This post is now outdated. For a more up-to-date post, see 'Don't be afraid to code in the open: here's how to do it securely'.
To meet the Digital By Default Service Standard, digital services have to ‘make all new source code open and reusable, and publish it under appropriate licences (or give a convincing explanation as to why this can’t be done for specific subsets of the source code).’ This reflects our design principle of making things open because it makes them better.
This post is about the types of circumstances where we think it’s appropriate not to publish all source code, and how we in GDS approach decisions about what not to publish.
There are three types of code that we think it's appropriate not to publish.
1. Information about how our software is configured
In industry there is an accepted separation between configuration and code. We don’t publish information about how our software is configured. For example, this includes information about:
- what software we’re using to enforce certain security measures (‘security enforcing function’) eg antivirus software, intrusion detection software
- specific versions of the software that we use
- detailed configuration of firewalls and other security-related software
This is because for these categories of things, making things open does not make them more secure and the public interest is better served by not publishing them. We also think the impact of not publishing these categories of things is low. The specifics are unlikely to be helpful to other people because they are at a level of detail that others wouldn’t find useful.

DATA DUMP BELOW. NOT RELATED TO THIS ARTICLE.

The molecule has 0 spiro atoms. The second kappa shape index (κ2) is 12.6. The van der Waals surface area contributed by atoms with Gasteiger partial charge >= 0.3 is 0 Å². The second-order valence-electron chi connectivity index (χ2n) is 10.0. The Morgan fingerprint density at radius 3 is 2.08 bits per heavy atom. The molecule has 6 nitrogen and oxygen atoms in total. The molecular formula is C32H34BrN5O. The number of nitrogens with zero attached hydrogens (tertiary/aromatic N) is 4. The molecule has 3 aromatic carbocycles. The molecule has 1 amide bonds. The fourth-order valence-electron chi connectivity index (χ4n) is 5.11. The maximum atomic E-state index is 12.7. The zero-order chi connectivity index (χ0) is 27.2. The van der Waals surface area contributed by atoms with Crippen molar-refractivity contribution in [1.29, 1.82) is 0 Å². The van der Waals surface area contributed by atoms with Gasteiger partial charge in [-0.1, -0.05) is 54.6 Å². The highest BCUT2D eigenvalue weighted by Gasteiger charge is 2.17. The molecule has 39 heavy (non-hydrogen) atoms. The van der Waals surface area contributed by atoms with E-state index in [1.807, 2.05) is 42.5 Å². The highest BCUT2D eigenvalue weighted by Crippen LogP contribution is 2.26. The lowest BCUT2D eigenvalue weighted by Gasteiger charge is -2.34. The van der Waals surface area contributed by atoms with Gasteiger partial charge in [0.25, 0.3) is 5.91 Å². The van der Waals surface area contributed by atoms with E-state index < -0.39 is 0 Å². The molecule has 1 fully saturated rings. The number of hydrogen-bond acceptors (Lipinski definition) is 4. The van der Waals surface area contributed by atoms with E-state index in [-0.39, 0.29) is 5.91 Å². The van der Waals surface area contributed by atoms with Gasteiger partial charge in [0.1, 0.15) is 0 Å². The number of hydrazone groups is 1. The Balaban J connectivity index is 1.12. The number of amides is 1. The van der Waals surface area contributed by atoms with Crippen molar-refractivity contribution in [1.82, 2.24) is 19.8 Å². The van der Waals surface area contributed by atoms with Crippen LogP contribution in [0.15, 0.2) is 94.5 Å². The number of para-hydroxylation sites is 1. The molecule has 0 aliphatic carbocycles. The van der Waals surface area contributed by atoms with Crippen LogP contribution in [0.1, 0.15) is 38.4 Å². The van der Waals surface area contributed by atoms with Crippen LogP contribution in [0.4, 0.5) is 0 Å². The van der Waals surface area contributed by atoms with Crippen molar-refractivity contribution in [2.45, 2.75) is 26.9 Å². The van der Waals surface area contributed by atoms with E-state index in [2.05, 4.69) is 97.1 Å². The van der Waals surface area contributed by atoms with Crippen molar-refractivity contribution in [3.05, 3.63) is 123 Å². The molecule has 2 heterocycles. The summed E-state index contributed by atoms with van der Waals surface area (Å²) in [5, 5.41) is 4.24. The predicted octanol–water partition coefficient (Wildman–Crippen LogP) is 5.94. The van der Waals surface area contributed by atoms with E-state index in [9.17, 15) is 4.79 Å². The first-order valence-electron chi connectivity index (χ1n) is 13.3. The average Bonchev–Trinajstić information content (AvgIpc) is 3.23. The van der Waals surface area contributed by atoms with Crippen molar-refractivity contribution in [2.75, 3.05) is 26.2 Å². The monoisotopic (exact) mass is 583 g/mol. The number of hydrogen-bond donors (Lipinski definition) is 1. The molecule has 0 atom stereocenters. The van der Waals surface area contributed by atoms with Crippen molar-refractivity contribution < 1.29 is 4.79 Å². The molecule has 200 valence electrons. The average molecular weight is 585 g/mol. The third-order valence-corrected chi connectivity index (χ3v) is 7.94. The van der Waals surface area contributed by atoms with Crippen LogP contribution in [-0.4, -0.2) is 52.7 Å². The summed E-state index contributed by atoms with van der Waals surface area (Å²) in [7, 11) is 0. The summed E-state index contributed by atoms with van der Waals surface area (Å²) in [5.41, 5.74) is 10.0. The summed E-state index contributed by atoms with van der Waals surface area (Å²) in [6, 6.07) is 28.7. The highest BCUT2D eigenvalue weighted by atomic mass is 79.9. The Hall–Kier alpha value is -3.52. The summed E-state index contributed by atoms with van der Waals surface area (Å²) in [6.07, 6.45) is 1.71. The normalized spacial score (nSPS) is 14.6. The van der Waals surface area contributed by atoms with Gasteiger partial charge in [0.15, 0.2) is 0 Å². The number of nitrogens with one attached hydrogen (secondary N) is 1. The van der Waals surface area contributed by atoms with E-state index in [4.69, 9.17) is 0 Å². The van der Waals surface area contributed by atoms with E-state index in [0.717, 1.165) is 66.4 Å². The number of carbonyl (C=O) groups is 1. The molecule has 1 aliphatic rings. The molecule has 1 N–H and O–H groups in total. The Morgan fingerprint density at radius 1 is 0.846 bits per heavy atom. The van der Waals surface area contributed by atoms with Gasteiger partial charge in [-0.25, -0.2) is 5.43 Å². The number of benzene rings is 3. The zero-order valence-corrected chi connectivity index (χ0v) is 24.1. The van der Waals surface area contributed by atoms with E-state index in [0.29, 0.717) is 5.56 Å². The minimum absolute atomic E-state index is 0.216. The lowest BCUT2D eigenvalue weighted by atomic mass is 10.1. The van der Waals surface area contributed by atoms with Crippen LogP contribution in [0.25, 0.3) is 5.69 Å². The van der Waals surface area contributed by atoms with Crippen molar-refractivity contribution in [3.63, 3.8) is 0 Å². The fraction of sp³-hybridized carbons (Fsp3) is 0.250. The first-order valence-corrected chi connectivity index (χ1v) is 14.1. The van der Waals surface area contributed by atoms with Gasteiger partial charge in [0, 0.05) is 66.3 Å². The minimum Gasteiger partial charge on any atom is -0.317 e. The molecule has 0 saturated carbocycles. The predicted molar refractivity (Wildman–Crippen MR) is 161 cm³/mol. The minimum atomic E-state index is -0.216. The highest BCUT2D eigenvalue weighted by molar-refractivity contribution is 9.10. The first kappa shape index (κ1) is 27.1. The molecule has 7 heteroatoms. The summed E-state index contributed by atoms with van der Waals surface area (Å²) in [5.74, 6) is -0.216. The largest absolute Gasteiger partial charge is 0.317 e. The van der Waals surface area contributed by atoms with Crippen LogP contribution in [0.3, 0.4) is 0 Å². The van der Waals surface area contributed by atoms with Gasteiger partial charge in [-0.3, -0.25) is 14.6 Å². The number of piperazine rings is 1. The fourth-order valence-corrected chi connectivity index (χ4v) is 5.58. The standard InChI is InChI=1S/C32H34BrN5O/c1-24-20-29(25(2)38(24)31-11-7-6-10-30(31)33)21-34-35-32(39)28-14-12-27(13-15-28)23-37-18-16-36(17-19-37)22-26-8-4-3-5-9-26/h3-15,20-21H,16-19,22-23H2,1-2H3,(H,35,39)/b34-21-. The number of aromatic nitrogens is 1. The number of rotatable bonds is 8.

For example, there will inevitably be times when there is a gap between us finding out about a vulnerability in some software that we’re using, and us being able to fix it. Not publishing specific information about which version we’re using makes it harder for an attacker to use publicly known vulnerabilities to attack while we are still fixing them.
2. Implementation of code that performs a security enforcing function
Where our code performs a security enforcing function, we will make the design public but not the implementation.
We build on top of open standards, for example we use SAML for GOV.UK Verify and the profile is published. We don’t publish information about the implementation of the design because it would allow people to create a duplicate and practise hacking it without our being able to detect that activity.
In instances where we don’t publish our code because it fulfils a security enforcing function, we make it available for peer review and subject the code to penetration testing. This involves commissioning security experts to attempt to break into the system to help us identify any areas of weakness and potential improvement.
3. Code that it’s not appropriate to publish at that time, but may be later
We may also occasionally judge the public interest not to be served by publishing our own software when the policy hasn’t yet been announced so we can’t / it’s not helpful to reveal the code without that context. In this case we may publish the code later. We expect the teams responsible to still develop the code as if it were open to make sure there are as few barriers as possible to opening it up when the time is right. We did this in some cases whilst building GOV.UK.